SHARP contrasts in seasonal weather are forecast for the UK in decades to come as climate change sends summer temperatures soaring.
Scientists expect powerful heatwaves such as the one that hit continental Europe in 2003 to be commonplace by the 2040s.
But there is no evidence winters will become generally milder, say the experts. Despite the summer heat, people will still have to plan for the occasional very cold winter, as occurred in 2011.
Loading article content
There is now good evidence that climate change is stoking up warmer summers in the UK, according to the Met Office.
Observations over the past 10 years suggest that by the 2040s more than half of summers are likely to be hotter than 2003.
More than 20,000 people died in the record-breaking heatwave which peaked in August 2003, the hottest spell in Europe for 500 years. Summer 2003 certainly had an influence in the UK," said Professor Stephen Belcher, head of the Met Office's Hadley Centre. "By the 2040s we can expect events like 2003 to be normal."
Rainfall trends were harder to track, he said, but there were signs that heavy downpours were becoming more frequent in the UK, a pattern likely to be linked to climate change. On the other hand, the recent series of soggy British summers was thought to be due to natural climate variation. "Heavy rain is becoming heavier and that's consistent with our picture of a warming world and warming atmosphere," said Prof Belcher. "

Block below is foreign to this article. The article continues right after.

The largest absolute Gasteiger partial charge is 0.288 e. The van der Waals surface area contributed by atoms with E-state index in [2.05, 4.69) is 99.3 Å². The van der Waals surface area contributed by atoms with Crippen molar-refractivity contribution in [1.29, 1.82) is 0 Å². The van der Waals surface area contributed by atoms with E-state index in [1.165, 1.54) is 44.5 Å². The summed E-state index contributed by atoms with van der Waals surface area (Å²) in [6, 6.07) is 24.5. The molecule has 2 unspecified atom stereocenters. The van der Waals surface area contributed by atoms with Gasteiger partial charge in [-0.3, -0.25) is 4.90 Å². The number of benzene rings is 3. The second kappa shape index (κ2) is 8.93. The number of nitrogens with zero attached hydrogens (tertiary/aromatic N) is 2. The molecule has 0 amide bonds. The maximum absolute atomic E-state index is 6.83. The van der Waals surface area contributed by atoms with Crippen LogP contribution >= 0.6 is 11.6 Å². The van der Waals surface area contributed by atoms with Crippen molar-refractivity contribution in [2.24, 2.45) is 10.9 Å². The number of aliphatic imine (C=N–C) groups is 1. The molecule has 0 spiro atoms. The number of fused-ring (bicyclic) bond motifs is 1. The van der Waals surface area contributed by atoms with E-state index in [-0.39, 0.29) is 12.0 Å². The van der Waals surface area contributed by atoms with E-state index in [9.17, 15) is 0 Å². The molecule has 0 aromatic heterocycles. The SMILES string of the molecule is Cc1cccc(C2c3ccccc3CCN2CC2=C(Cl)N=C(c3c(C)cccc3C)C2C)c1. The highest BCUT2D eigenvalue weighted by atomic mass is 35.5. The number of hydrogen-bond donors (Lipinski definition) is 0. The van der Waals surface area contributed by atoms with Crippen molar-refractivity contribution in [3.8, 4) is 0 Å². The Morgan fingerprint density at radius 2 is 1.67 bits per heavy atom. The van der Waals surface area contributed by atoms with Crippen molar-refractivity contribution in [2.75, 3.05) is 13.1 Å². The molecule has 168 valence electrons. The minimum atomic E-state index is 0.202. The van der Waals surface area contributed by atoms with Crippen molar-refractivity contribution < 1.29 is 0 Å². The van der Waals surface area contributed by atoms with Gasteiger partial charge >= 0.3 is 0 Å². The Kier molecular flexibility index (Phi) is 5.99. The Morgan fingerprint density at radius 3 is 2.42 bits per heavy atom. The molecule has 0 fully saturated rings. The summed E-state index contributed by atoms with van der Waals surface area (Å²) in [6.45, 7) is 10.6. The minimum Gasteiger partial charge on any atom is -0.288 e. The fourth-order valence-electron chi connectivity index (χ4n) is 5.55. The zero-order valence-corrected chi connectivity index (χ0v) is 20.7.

Looking at rainfall intensity, what would have been a one-in-125 day event in the 1960s or 1970s was now a one-in-85 day event.
The scientists concluded: "The UK has seasonal weather that varies hugely. Nevertheless, human influence has been detected in the hot temperatures in Europe during summer 2003, and there are signs that the character of rainfall has shifted in the past 50 years with more heavy rainfall events, consistent with a warmer atmosphere holding more water."